Bishop Willimon, retired Methodist Bishop, said, “The church, rather than standing back from pagan religiosity, pointing our fingers in righteous indignation, should, like Paul in Athens, minister to their searching.”  In today’s lesson from Acts, Paul uses a passage from one of the poets in Athens.  He says, “In him we live and move and have our being.”  And now, centuries later, we use this same saying in our prayers to describe who we believe God in Christ to be.  How wonderful!   
            It is clear that the mystery of God cannot be captured by intellectual ponderings.  The mystery of God cannot be captured by one particular culture or group of people or even in religion itself.  Rather, the mystery of God is most fully expressed in Jesus, the One who is not of this world, the One who transcends culture and even religion, the One who is the fullness of creation in all times and in all places.
            Christians in the United States live in a post-Christian world.  We share the message of the gospel in a country where “88% of households own at least one Bible – and the average household has 4 Bibles.”  But even though the Bible is everywhere, most have not actually read the Bible.  Most people cannot even name one of the gospel writers. 
Therefore, we have a different challenge before us.  We have an audience that is even different than the audience Paul faces in Athens.  How can we preach the gospel to a people who think they know the gospel because they own 4 Bibles?  How can we preach the gospel to a people who think they know the gospel because they go to church every Sunday?  How can we preach the gospel to a country where the gospel has been hijacked by political and social agendas on every side?  
I sure do wish I had the silver bullet to answers these questions.  But the good news of the gospel lesson for today tells me that we have “Another Advocate.”  Jesus gives us the Spirit of truth.  We have a guide.  God gives us a new ark to help us navigate the currents of culture that threaten to sweep us away into a great abyss of nothingness.  We have the life of God perfected and made fully known in Jesus Christ. 
This perfected life of God in Christ is revealed in an abiding love, in a love that will never let us go, in a love that will guide us into all truth.  Jesus says, “If you love me, you will keep my commandments.”  In other words, if our love of Jesus is the force that guides us, then we can’t help but to keep the commandments of God.”
We should be mindful of the setting we are in when sharing the good news of the gospel.  Some people need to hear that they are a beloved child of God and nothing can change that truth.  Some people need to hear that just because they are a beloved child of God doesn’t mean they aren’t capable of sin.
Some people need to see how the stories of scripture are relevant to their life today and how that story is saving their life too.  Some people need to see how God’s truth doesn’t stop with the last chapter of Revelation but continues to speak through the guidance of the Holy Spirit. No matter who the audience is we should remember what Presiding Bishop Michael Curry is fond of saying, “If it’s not about love, then it’s not about God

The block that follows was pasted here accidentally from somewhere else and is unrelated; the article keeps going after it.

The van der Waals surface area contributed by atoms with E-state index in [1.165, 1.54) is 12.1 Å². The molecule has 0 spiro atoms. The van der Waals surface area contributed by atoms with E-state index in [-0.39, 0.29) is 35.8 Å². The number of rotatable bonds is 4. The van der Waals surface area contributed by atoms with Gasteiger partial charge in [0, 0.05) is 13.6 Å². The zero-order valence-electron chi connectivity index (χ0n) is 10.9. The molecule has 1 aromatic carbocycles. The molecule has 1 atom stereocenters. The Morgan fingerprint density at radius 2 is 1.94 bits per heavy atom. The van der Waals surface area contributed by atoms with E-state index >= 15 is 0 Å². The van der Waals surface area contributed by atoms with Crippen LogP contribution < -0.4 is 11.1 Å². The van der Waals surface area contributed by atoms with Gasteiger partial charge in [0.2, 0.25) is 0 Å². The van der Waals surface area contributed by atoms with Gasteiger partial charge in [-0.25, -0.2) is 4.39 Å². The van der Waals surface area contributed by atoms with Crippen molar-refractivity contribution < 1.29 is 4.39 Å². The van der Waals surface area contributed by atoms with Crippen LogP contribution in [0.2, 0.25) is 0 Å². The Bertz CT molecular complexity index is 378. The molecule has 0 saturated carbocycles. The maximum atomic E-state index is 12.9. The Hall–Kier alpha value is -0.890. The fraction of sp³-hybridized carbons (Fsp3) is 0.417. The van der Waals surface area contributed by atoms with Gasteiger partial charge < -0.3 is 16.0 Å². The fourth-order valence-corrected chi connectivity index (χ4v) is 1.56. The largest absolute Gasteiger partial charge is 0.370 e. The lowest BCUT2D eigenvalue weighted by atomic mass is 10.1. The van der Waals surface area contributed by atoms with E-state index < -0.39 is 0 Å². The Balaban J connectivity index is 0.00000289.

Beloved of God, the gospel of Jesus Christ works because the message of love is a universal language.  The message of love is a language that all of us crave to know – even the enemy.  The message of love is what connects humanity to God and each other.  The message of love is what makes us live and move and have our being.  As seen in the risen Lord Jesus, the message of the love of God in Christ is the only message that will lead to abundant life.  Amen.    

Monday, May 8, 2017

Voice of Love, Not Fear

            “The Lord is my Shepherd; I shall not be in want.”  Today, on this Fourth Sunday of Easter, the Church reminds her people that our Lord and Savior Jesus Christ, the King of Kings and the Lord of Lords is best described as a shepherd, as someone who tends sheep.  Today is what we call Good Shepherd Sunday.  Scripture says, “the sheep follow [the shepherd] because they know his voice.” 

            Sometimes when I am having a difficult time or feeling particularly alone, I long to hear the voice of my mom or dad.  And occasionally, I do still hear their voices playing in my head.  I can still hear my mother’s soothing voice whispering my name when I was sad, upset.  I can still hear the firm yet assuring voice of my father holding me close when I was mad or frustrated. 
Even though my parents are no longer with me on this earthly pilgrimage, their voices still have the power to call me back to myself where I feel safe and secure no matter how dark or chaotic things are. 
As people of God, we rely on the voice of God to draw us back to ourselves and God’s own heart.  We rely on the voice of God give us clarity in the midst of chaos. We rely on the voice of God to make us see the light shining in the darkness.  We rely on the voice of God to remind us of who we are when we forget that we are a sheep of his own fold, a lamb of his own flock, a sinner of his own redeeming.
But sometimes it is hard to hear the voice of God.  Sometimes there are too many distractions, too many competing voices that keep us from hearing the truth of God.  And as I grow older, I realize that most of those voices that are born out of fear and anxiety.